Looking for Dividend Income? Seek out Dividend Growth not High Yield

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article contributed by

William C. Holmes, CIM, FMA, FCSI

Vice President and Portfolio Manager and Investment Advisor at RBC Dominion Securities Inc.

Extensive experience in Retirement Planning, Financial Planning and Planning for Small Business Owners.

“Things are not always as they seem; the first appearance deceives many.” – Phaedrus, Roman Poet

With historically low yields from GIC’s and bonds and a central bank led Zero Interest Rate Policy (ZIRP), income oriented investors have increasingly turned to dividend paying equities to deliver their income requirements. In the summer of 2012, I penned a three part series that focused on identifying dividend growers and cautioned against investing in companies with high current yields with poor dividend growth prospects. Just this week two widely followed high yielding US companies – Cliffs Resources and Centurylink – announced significant cuts to their dividends and investors responded by punishing them to the tune of a one day loss of -20% for Cliffs and -23% for Centurylink. In dividend income terms, it will take 4 to 5 years of dividend income to make up for the one day capital loss incurred CLF and CTL investors after these companies announced their dividend cuts. I can’t imagine this is what conservative income-oriented investors signed up for when they bought these former high yielding companies.

While the Cliffs dividend cut was not a surprise to me, the magnitude of the reduction of the dividend by 75% in addition to a large stock offering announced concurrently did catch Cliffs investors by surprise. Cliffs, due to the cyclical nature of their business, high payout ratio, stretched balance sheet and poor fundamentals for iron ore pricing, is not the type of dividend growth company we seek out for our conservative, income oriented clients. The Centurylink dividend cut was a significant shift in corporate philosophy as they cut the dividend by 25% and announced a $2 billion share buyback. For our income oriented investors, we consider Verizon and AT&T to be more appropriate dividend paying telecommunications stocks, both with long-term track record of dividend increases.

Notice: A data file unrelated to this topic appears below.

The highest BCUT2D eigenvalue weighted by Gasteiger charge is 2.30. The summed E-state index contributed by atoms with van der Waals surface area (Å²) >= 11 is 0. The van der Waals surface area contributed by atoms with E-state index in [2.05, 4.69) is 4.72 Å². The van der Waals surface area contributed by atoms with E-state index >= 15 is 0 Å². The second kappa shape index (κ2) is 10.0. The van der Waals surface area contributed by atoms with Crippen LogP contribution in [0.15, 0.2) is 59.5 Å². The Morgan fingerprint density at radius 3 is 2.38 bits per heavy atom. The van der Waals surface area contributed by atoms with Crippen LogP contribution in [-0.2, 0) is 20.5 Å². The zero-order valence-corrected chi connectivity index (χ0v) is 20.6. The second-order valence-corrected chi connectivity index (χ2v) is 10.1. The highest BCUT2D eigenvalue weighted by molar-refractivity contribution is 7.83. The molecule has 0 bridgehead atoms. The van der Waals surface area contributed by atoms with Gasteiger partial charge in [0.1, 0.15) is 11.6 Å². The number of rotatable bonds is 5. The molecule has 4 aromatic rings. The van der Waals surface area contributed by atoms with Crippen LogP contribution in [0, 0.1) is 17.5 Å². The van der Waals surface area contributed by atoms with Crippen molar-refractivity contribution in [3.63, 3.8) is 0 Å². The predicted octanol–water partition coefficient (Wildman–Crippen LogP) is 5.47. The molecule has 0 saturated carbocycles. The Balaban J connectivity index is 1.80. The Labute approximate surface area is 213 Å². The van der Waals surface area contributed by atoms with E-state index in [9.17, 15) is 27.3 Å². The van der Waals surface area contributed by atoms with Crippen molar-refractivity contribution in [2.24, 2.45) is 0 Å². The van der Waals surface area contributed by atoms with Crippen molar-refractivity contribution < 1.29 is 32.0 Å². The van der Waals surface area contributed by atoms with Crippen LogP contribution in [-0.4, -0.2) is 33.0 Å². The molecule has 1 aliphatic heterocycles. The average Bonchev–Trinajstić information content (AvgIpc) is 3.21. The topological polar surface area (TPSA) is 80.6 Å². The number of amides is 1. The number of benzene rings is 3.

How might one avoid these types of dividend disasters? A good starting point is to ask yourself the following questions prior to investing in a company that pays above average dividends:

  • What is the payout ratio relative to earnings and free cash flow?
  • What is the value of the stock, regardless of the dividend yield.
  • How much leverage is on the balance sheet?
  • What do investors expect from the company?

Contrast these companies with US based consumer products company, Church and Dwight (Arm and Hammer, OxyClean) with a recently announced increase of 17% to their quarterly dividend. While Church and Dwight’s current yield of 1.86% doesn’t get your heart racing, over the last 3 years the company has doubled its quarterly dividend from $0.14 to $0.28 and the dividend has risen fourfold over the last 12 years. An investor who purchased CHD in late February 2010 at $33 would have a healthy yield on cost (current $1.12 dividend/$33 purchase price) of 3.39% but more importantly they would have enjoyed stock appreciation of 82.5% as the stock currently trades at $62.50! CHD is just one of many recent examples of quality companies to announce dividend increases. In our current US dividend income portfolio of 20 companies across multiple sectors, 17 companies increased their dividend in 2012 with an average increase in dividends of 11% over 2011. Certainly a good way to stay ahead of inflation if your are living on a fixed income.

Please feel free to contact us if you would like to learn more about investing for dividend growth or to review your current dividend income portfolio.

 

 

Investment research and information cited as of 02/22/2013

This information is not intended as nor does it constitute tax or legal advice. Readers should consult their own lawyer, accountant or other professional advisor when planning to implement a strategy. RBC Dominion Securities Inc. and its affiliates may have an investment banking or other relationship with some or all of the issuers mentioned herein and may trade in any of the securities mentioned herein either for their own account or the accounts of their customers. RBC Dominion Securities Inc. and its affiliates also may issue options on securities mentioned herein and may trade in options issued by others. Accordingly, RBC Dominion Securities Inc. or its affiliates may at any time have a long or short position in any such security or option thereon. Bill Holmes CIM, FMA, FCSI is an Investment Advisor with RBC Dominion Securities Inc. Member CIPF.

Author: William C. Holmes, CIM, FMA, FCSI